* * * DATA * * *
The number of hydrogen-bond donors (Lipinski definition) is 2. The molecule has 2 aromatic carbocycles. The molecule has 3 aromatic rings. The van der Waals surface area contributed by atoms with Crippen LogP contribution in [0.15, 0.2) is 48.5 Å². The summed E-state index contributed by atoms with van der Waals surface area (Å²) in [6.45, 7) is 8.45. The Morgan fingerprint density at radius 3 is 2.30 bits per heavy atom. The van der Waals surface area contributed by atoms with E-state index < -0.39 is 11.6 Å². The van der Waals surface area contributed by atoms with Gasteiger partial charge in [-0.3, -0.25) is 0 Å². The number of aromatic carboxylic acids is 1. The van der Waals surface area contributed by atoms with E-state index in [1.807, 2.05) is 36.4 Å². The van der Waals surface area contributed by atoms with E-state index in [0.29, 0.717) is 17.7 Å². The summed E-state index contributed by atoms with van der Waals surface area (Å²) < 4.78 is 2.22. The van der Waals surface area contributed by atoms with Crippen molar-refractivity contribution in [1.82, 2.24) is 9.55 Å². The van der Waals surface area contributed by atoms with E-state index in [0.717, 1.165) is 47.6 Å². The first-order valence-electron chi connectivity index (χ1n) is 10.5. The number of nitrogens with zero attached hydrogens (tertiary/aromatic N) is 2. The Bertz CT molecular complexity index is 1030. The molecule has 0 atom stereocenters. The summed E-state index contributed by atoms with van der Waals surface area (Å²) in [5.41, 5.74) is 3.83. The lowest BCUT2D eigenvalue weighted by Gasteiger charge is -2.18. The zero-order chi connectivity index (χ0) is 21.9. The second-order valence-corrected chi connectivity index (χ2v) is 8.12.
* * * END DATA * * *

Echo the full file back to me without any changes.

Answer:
The number of hydrogen-bond donors (Lipinski definition) is 2. The molecule has 2 aromatic carbocycles. The molecule has 3 aromatic rings. The van der Waals surface area contributed by atoms with Crippen LogP contribution in [0.15, 0.2) is 48.5 Å². The summed E-state index contributed by atoms with van der Waals surface area (Å²) in [6.45, 7) is 8.45. The Morgan fingerprint density at radius 3 is 2.30 bits per heavy atom. The van der Waals surface area contributed by atoms with E-state index < -0.39 is 11.6 Å². The van der Waals surface area contributed by atoms with Gasteiger partial charge in [-0.3, -0.25) is 0 Å². The number of aromatic carboxylic acids is 1. The van der Waals surface area contributed by atoms with E-state index in [1.807, 2.05) is 36.4 Å². The van der Waals surface area contributed by atoms with E-state index in [0.29, 0.717) is 17.7 Å². The summed E-state index contributed by atoms with van der Waals surface area (Å²) < 4.78 is 2.22. The van der Waals surface area contributed by atoms with Crippen molar-refractivity contribution in [1.82, 2.24) is 9.55 Å². The van der Waals surface area contributed by atoms with E-state index in [0.717, 1.165) is 47.6 Å². The first-order valence-electron chi connectivity index (χ1n) is 10.5. The number of nitrogens with zero attached hydrogens (tertiary/aromatic N) is 2. The Bertz CT molecular complexity index is 1030. The molecule has 0 atom stereocenters. The summed E-state index contributed by atoms with van der Waals surface area (Å²) in [5.41, 5.74) is 3.83. The lowest BCUT2D eigenvalue weighted by Gasteiger charge is -2.18. The zero-order chi connectivity index (χ0) is 21.9. The second-order valence-corrected chi connectivity index (χ2v) is 8.12.